The euro is a good idea launched at a judicious moment. The tragedy is that, once again, the British political and media establishment have made sure Britain is not in a vital European project at the beginning.
GOVERNMENT MINISTERS have repeatedly assured us that we will not join the single currency without a referendum. They know that the British people are against giving up the pound, and the sovereignty that goes with it. Yet Treasury plans are moving relentlessly forward, making a referendum look redundant. If Tony Blair really expects a vote in favour of the euro in three years, he's got a lot of explaining to do first.
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BY THE time the Government presents the public with a referendum choice, it could effectively be a fait accompli. That would be wrong. Long before we reach that stage, Mr Blair has to explain why he maintains that Britain could join the euro yet progress no further towards federalism, while most other European politicians see it differently.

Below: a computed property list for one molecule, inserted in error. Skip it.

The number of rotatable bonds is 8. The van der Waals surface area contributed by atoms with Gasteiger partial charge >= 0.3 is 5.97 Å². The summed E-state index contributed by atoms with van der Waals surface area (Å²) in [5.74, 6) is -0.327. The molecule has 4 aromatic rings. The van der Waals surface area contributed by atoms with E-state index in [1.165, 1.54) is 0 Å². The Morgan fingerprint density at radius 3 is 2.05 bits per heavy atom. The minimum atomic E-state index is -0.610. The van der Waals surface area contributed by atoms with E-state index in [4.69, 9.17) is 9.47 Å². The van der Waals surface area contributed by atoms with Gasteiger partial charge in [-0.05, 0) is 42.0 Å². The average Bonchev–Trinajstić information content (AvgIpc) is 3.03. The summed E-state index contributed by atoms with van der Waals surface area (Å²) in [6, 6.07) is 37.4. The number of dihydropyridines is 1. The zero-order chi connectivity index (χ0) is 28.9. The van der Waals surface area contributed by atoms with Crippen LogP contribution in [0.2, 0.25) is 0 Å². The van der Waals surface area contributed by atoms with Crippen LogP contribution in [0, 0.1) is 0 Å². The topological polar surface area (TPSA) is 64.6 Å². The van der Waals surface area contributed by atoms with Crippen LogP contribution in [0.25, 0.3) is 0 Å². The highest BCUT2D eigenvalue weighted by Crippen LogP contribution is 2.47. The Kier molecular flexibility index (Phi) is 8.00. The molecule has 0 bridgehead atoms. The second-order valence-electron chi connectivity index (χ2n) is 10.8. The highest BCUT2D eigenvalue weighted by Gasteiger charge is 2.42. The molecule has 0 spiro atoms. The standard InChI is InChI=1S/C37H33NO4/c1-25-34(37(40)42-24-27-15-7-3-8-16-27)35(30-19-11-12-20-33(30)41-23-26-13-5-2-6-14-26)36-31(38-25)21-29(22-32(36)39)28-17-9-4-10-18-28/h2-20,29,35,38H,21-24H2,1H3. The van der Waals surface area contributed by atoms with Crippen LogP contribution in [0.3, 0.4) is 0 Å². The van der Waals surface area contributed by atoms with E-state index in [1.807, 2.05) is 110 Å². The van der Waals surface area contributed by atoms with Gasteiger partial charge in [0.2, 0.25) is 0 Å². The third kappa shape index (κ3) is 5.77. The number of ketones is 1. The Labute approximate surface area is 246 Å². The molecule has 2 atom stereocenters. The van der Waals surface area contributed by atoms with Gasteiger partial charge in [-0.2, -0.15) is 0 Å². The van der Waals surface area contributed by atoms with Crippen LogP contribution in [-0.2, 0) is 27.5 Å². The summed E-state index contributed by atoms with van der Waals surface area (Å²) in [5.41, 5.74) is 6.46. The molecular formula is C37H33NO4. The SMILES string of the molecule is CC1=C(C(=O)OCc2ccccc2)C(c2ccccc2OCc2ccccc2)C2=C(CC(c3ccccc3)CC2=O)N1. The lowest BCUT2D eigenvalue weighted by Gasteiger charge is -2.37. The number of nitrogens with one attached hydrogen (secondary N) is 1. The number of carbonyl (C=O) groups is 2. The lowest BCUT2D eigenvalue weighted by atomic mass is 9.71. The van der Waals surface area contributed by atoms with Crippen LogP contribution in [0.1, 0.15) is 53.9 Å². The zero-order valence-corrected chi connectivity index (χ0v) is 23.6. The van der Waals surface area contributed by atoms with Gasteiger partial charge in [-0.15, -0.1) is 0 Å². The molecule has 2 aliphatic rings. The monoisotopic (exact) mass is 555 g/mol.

Above all, he must not allow Britain to drift into monetary union without a proper public debate. Anything less would be a disgrace.
THE NATIONAL governments are so likely to block each other over any dispute with the European Central Bank that the latter need not fear their interference at all. Jointly all-powerful, the governments are severally impotent.
So the euro is likely to be the hardest of hard currencies, kept that way by the cruellest, most persistent deflation. What an outcome from all the hopes that European unity once evoked!
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